Narrated Photo Essay: Raul Ruiz and the Rights of the Chicano | Link TV
Narrated Photo Essay: Raul Ruiz and the Rights of the Chicano
In the 1960s and 70s, a group of young idealists-activists came together to work on a community newspaper called La Raza that became the voice for the Chicano Movement. With only the barest resources, but a generous amount of dedication, these young men and women changed their world and produced an archive of over 25,000 photographs. Hear their thoughts on the times and its relevance today, while perusing through some photographs not seen in public for decades in this series of narrated slideshows.
Click right or left to look through the images from the 1960s and 70s. Hit the play button on the bottom right corner to listen to the audio.
We sat in at the Board of [Education] for about ten days, I think it was. At the end of that, they came in and arrested all of us. That was at the arrest at the Board of Education of 35 people in the community. We were protesting the arbitrary, racist manner in which the school board was handling this matter of the protest of the children and also the removal of Sal Castro. The East L.A. 13 trial proved that our community was convinced that the only way we were going to bring about change was to commit ourselves to legitimate protest, a non-violent protest. When it became violent was when the police and sheriff's department and school administrators violated our rights. After several months, the whole issue of the East L.A. 13 was dropped. No one went to trial. Once again, it was a violation of the law on the part of the police department and the school that wanted to deprive our community of the right to legitimately protest, which is a constitutional right.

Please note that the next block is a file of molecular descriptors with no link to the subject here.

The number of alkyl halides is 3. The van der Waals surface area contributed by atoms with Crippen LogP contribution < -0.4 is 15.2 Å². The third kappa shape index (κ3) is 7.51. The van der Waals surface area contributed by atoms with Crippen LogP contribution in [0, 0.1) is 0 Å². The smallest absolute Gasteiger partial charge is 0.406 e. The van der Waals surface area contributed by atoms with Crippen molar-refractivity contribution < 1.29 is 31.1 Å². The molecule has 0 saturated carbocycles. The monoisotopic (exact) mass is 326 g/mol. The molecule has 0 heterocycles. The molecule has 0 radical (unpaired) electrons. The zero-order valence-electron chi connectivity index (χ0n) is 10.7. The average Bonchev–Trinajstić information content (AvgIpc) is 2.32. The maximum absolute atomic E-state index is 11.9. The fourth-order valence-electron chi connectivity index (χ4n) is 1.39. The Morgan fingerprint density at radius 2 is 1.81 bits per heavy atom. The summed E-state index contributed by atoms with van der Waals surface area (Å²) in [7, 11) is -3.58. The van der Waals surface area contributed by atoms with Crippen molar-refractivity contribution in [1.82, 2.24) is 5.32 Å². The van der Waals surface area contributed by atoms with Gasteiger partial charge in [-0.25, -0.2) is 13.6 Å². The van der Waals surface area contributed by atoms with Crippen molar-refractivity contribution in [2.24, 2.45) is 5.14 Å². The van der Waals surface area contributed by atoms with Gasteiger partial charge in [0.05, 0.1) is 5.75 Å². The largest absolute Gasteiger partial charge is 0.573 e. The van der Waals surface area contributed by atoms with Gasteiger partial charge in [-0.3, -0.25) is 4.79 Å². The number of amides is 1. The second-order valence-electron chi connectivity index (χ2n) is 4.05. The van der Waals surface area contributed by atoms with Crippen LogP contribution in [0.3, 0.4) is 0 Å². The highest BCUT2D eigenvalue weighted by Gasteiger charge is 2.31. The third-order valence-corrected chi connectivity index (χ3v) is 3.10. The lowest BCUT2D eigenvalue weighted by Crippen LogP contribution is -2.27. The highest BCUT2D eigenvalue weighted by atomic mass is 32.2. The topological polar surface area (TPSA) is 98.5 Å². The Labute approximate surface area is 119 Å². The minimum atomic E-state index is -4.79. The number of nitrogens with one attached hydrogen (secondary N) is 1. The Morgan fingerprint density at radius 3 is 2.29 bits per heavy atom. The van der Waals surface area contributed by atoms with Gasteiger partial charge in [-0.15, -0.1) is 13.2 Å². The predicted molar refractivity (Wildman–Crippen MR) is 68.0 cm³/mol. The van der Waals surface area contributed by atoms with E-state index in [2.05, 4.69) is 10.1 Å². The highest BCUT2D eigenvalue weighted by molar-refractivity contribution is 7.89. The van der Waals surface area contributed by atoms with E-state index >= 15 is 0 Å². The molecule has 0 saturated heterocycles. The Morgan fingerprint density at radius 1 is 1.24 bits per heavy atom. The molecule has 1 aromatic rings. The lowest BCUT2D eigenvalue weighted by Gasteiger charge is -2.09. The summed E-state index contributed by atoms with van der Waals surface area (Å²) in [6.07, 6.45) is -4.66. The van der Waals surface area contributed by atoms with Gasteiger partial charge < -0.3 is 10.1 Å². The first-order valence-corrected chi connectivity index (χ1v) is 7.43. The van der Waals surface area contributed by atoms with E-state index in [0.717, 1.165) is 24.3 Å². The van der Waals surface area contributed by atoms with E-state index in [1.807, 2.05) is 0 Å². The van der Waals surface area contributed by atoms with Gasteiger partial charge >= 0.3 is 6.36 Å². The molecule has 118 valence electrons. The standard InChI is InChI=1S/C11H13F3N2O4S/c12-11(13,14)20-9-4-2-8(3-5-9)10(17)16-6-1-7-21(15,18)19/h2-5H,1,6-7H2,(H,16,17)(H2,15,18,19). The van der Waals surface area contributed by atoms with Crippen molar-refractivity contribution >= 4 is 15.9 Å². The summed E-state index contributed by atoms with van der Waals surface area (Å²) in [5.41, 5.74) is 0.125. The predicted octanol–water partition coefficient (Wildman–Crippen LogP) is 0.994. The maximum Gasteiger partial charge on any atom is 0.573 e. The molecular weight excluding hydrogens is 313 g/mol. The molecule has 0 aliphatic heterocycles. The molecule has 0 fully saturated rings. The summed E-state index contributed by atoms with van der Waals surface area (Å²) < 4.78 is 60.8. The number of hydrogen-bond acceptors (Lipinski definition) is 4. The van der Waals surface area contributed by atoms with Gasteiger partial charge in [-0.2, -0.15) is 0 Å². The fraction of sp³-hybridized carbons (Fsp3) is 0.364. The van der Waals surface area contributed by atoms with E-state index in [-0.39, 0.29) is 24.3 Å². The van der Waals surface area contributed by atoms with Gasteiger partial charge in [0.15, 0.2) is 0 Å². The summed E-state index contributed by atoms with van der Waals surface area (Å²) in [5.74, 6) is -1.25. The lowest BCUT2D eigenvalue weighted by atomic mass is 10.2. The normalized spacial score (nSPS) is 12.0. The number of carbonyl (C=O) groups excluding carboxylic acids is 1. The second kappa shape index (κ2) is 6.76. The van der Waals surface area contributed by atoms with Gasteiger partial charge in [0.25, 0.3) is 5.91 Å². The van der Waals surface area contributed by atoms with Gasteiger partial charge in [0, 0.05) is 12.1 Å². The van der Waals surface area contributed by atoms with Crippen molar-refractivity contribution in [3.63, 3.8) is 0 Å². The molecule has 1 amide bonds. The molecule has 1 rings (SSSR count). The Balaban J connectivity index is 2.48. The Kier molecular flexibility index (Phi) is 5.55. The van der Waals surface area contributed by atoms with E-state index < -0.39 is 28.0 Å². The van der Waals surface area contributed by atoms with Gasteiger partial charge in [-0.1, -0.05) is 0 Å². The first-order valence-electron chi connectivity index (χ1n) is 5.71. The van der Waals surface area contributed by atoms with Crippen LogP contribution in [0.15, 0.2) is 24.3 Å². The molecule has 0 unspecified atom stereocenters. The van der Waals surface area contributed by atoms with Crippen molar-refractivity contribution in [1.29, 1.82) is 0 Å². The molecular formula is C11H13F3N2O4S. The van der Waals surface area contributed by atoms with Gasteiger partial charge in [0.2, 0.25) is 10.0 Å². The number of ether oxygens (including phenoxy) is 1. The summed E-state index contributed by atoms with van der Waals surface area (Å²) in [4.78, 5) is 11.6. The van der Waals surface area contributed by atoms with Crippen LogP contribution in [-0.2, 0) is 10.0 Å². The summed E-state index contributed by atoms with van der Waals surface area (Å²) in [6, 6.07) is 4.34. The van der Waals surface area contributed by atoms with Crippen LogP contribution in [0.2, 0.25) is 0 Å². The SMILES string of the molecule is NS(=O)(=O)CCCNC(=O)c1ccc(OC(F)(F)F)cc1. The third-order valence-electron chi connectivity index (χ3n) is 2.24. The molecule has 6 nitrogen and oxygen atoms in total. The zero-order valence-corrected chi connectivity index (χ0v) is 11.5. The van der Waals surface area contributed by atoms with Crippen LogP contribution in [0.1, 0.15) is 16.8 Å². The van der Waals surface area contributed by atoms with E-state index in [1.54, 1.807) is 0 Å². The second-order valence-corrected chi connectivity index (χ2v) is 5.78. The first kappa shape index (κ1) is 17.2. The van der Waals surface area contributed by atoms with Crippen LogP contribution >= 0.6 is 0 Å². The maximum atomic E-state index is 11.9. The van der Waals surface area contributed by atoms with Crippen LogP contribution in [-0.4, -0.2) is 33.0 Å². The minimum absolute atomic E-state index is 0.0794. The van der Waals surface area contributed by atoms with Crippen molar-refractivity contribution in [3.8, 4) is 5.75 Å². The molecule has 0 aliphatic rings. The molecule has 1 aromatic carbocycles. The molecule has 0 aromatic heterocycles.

Hear more from the other photographers here.
More La Raza stories
Top Image: Protesters and Luis Pingarron, writer for LUCHA, demand reinstatement of Sal Castro | Luis Garza, La Raza photograph collection. Courtesy of UCLA Chicano Studies Research Center
Audio mix by: Michael Naeimollah
Connect with Link TV
The closure of migrant learning centers in the southern province of Ranong has driven hundreds of Burmese children into work.
The COVID-19 and economic crisis have thrown plans to deliver more ambitious climate plans off track — but delay is dangerous, vulnerable nations say.
A small company is set on forging ahead with plans for a proposed coal mine near South Africa’s Kruger National Park, despite the public's concerns of environmental threats.
Sarah Rafael García, founder of the mobile library LibroMobile, is a familiar face of success in Santa Ana. Yet she attributes her accomplishments in writing, teaching, publishing and more to acknowledging her discomfort as an out-of-place Chicana.
- 1 of 112
- next ›
Robert Irwin, Larry Bell and Helen Pashgian explore perception, material and experience.
Drummer Mekala Session and other artists carry forward Los Angeles’ rich jazz legacy.
Artists created works to spark conversation about L.A. and sustainable futures.
From the typeface of “The Godfather” book cover to the Noguchi table, the influence of Japanese American artists and designers in postwar American art and design is unparalleled. Learn how the World War II incarceration affected their lives and creations.
"Artbound" looks at the dinnerware of Heath Ceramics and a design that has stood the test of time since the company began in the late 1940’s.
- 1 of 12
- next ›